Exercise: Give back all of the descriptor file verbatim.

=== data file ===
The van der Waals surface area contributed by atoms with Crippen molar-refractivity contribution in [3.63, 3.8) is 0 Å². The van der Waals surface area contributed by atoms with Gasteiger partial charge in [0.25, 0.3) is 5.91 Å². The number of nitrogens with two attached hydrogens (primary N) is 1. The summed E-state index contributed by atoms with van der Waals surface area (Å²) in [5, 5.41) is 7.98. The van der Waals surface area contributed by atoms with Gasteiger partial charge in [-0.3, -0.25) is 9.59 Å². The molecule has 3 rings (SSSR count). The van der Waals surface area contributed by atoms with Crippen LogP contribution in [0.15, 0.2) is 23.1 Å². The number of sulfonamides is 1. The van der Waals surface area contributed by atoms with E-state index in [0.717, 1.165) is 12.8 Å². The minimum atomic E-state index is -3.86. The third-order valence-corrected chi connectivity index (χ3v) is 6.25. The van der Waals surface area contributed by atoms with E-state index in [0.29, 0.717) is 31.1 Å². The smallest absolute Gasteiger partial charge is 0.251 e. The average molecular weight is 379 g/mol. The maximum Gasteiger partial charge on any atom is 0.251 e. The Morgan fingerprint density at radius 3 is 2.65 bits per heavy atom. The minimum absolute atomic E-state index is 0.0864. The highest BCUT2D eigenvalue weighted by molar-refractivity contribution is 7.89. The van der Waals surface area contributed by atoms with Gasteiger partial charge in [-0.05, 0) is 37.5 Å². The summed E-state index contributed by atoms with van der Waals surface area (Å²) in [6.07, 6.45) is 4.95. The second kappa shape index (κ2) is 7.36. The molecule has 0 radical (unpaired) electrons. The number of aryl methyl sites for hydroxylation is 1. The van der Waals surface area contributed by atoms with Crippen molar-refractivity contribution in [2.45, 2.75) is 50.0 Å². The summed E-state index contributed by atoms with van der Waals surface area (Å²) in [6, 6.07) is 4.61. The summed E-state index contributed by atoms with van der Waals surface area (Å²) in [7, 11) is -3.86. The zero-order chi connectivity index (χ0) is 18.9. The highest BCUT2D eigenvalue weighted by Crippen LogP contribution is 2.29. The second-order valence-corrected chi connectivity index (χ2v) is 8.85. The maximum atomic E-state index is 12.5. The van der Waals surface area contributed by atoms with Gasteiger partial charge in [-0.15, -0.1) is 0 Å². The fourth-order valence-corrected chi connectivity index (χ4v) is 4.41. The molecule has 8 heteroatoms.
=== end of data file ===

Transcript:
The van der Waals surface area contributed by atoms with Crippen molar-refractivity contribution in [3.63, 3.8) is 0 Å². The van der Waals surface area contributed by atoms with Gasteiger partial charge in [0.25, 0.3) is 5.91 Å². The number of nitrogens with two attached hydrogens (primary N) is 1. The summed E-state index contributed by atoms with van der Waals surface area (Å²) in [5, 5.41) is 7.98. The van der Waals surface area contributed by atoms with Gasteiger partial charge in [-0.3, -0.25) is 9.59 Å². The molecule has 3 rings (SSSR count). The van der Waals surface area contributed by atoms with Crippen LogP contribution in [0.15, 0.2) is 23.1 Å². The number of sulfonamides is 1. The van der Waals surface area contributed by atoms with E-state index in [0.717, 1.165) is 12.8 Å². The minimum atomic E-state index is -3.86. The third-order valence-corrected chi connectivity index (χ3v) is 6.25. The van der Waals surface area contributed by atoms with E-state index in [0.29, 0.717) is 31.1 Å². The smallest absolute Gasteiger partial charge is 0.251 e. The average molecular weight is 379 g/mol. The maximum Gasteiger partial charge on any atom is 0.251 e. The Morgan fingerprint density at radius 3 is 2.65 bits per heavy atom. The minimum absolute atomic E-state index is 0.0864. The highest BCUT2D eigenvalue weighted by molar-refractivity contribution is 7.89. The van der Waals surface area contributed by atoms with Gasteiger partial charge in [-0.05, 0) is 37.5 Å². The summed E-state index contributed by atoms with van der Waals surface area (Å²) in [6.07, 6.45) is 4.95. The second kappa shape index (κ2) is 7.36. The molecule has 0 radical (unpaired) electrons. The number of aryl methyl sites for hydroxylation is 1. The van der Waals surface area contributed by atoms with Crippen molar-refractivity contribution in [2.45, 2.75) is 50.0 Å². The summed E-state index contributed by atoms with van der Waals surface area (Å²) in [6, 6.07) is 4.61. The summed E-state index contributed by atoms with van der Waals surface area (Å²) in [7, 11) is -3.86. The zero-order chi connectivity index (χ0) is 18.9. The highest BCUT2D eigenvalue weighted by Crippen LogP contribution is 2.29. The second-order valence-corrected chi connectivity index (χ2v) is 8.85. The maximum atomic E-state index is 12.5. The van der Waals surface area contributed by atoms with Gasteiger partial charge in [-0.15, -0.1) is 0 Å². The fourth-order valence-corrected chi connectivity index (χ4v) is 4.41. The molecule has 8 heteroatoms.